Some of the most fascinating creatures inhabiting Molokini Crater are octopuses!
Their ability to camouflage in an instant, changing from brown to red to white, is incredible. Although it is rare to see an octopus while diving, it is possible, and quite a sight. Octopuses glide through the water effortlessly, and secrete black ink when threatened. They are considered by humans to be the smartest invertebrates on the planet, and with good reason! Octopuses have been witnessed using tools, and some octopus dens have been discovered full of objects lost by divers. To try and find an octopus, look for discarded shells outside a hole in the reef. This could be one of the entrances to an octopus den. Float quietly nearby, and wait to see if the 8 armed occupant comes out!
Learn more about octopuses here.
Seen above, the Hawaiian day octopus.
Day Octopus (He’e mauli)
The male and female day octopuses have a very short life span of one year. When the female is ready, she lays her eggs in a crevice that she barricades with her body. The eggs take three weeks to develop. The mother starves during this time in order to stand guard at the entrance to the hole. When the babies hatch, she blows them out to sea to begin life on their own.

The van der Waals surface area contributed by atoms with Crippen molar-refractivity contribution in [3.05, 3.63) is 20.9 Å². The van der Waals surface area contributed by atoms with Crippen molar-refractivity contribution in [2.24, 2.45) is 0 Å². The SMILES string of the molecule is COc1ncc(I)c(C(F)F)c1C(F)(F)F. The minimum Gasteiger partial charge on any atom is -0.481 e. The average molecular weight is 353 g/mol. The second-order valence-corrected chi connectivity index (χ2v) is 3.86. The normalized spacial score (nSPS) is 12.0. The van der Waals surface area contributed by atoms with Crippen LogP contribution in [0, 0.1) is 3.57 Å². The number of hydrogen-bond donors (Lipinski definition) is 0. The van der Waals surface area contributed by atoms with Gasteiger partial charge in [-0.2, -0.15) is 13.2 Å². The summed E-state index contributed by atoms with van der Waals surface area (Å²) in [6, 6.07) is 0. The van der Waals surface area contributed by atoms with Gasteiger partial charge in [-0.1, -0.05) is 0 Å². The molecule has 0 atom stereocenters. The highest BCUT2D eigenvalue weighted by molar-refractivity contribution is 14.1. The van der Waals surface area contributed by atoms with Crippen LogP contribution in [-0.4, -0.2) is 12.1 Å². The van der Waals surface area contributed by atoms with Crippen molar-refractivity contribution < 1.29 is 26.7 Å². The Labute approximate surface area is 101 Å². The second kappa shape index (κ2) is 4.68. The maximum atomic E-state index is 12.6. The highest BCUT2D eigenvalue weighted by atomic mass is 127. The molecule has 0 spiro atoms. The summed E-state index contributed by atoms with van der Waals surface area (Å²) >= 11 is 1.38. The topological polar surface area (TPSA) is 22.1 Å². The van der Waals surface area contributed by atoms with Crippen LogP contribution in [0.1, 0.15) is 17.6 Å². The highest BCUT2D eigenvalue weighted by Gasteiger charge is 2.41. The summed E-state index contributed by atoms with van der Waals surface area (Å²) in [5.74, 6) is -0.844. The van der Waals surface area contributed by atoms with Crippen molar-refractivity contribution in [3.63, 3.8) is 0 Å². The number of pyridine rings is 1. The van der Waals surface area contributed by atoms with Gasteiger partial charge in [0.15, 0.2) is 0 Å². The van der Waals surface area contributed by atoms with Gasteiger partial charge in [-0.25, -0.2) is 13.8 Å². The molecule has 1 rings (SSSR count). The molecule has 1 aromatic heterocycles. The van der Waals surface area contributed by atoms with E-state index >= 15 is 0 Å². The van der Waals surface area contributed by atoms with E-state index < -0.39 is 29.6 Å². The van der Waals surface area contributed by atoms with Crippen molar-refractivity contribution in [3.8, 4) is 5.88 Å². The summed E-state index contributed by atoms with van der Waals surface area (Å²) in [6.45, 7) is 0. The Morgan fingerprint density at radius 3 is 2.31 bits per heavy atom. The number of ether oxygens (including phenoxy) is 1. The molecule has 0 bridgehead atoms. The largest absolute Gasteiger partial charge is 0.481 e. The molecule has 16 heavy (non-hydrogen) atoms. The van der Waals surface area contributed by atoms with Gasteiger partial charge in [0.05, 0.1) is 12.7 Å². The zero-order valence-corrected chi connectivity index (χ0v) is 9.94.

Also known as the Pacific striped octopus, this octopus is unique in that it does not pounce on its prey, but startles them into its arms. The Pacific striped octopuses are not solitary, but travel in groups of up to 40. Males and females mate aggressively, beak to beak, suctioned onto one another.
The sand octopus, most active at night, is the second most commonly sighted at Molokini. During the day, sand octopuses bury themselves in the sand, earning them their name. Sand octopuses can change shape and color, and their arm span can be up to 20 inches. The sand octopus can also be found in Australia and Tasmania.